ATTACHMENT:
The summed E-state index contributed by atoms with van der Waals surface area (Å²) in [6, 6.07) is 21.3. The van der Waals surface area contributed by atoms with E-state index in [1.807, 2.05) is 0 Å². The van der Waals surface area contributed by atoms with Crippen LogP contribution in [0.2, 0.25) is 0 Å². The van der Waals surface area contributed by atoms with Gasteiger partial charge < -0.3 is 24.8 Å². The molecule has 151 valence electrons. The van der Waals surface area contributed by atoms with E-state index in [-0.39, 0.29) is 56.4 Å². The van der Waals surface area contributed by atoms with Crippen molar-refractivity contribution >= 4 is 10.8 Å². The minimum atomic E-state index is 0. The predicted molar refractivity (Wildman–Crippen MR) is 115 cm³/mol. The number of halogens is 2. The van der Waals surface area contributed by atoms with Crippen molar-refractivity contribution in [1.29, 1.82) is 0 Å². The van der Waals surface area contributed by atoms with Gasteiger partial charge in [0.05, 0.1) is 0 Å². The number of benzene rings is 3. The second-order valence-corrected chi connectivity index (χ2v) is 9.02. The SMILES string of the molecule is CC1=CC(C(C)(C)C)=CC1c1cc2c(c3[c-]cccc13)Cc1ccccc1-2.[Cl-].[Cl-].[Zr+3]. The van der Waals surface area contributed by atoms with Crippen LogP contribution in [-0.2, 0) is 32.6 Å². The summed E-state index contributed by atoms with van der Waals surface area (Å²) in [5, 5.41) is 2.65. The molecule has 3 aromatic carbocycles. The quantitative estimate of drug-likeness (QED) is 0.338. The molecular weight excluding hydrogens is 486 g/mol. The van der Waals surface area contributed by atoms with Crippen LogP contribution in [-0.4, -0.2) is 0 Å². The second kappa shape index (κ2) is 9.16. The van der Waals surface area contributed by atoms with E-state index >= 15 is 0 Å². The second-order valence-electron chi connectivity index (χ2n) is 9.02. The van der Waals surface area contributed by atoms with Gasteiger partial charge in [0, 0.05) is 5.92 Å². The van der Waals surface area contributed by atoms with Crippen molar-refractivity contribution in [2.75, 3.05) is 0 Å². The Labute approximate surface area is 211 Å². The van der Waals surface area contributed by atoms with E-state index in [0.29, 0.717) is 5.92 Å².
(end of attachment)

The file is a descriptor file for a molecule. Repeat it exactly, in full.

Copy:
The summed E-state index contributed by atoms with van der Waals surface area (Å²) in [6, 6.07) is 21.3. The van der Waals surface area contributed by atoms with E-state index in [1.807, 2.05) is 0 Å². The van der Waals surface area contributed by atoms with Crippen LogP contribution in [0.2, 0.25) is 0 Å². The van der Waals surface area contributed by atoms with Gasteiger partial charge < -0.3 is 24.8 Å². The molecule has 151 valence electrons. The van der Waals surface area contributed by atoms with E-state index in [-0.39, 0.29) is 56.4 Å². The van der Waals surface area contributed by atoms with Crippen molar-refractivity contribution >= 4 is 10.8 Å². The minimum atomic E-state index is 0. The predicted molar refractivity (Wildman–Crippen MR) is 115 cm³/mol. The number of halogens is 2. The van der Waals surface area contributed by atoms with Crippen molar-refractivity contribution in [1.29, 1.82) is 0 Å². The van der Waals surface area contributed by atoms with Gasteiger partial charge in [0.05, 0.1) is 0 Å². The number of benzene rings is 3. The second-order valence-corrected chi connectivity index (χ2v) is 9.02. The SMILES string of the molecule is CC1=CC(C(C)(C)C)=CC1c1cc2c(c3[c-]cccc13)Cc1ccccc1-2.[Cl-].[Cl-].[Zr+3]. The van der Waals surface area contributed by atoms with Crippen LogP contribution in [-0.2, 0) is 32.6 Å². The summed E-state index contributed by atoms with van der Waals surface area (Å²) in [5, 5.41) is 2.65. The molecule has 3 aromatic carbocycles. The quantitative estimate of drug-likeness (QED) is 0.338. The molecular weight excluding hydrogens is 486 g/mol. The van der Waals surface area contributed by atoms with Crippen LogP contribution in [-0.4, -0.2) is 0 Å². The second kappa shape index (κ2) is 9.16. The van der Waals surface area contributed by atoms with E-state index >= 15 is 0 Å². The second-order valence-electron chi connectivity index (χ2n) is 9.02. The van der Waals surface area contributed by atoms with Gasteiger partial charge in [0, 0.05) is 5.92 Å². The van der Waals surface area contributed by atoms with Crippen molar-refractivity contribution in [2.75, 3.05) is 0 Å². The Labute approximate surface area is 211 Å². The van der Waals surface area contributed by atoms with E-state index in [0.29, 0.717) is 5.92 Å².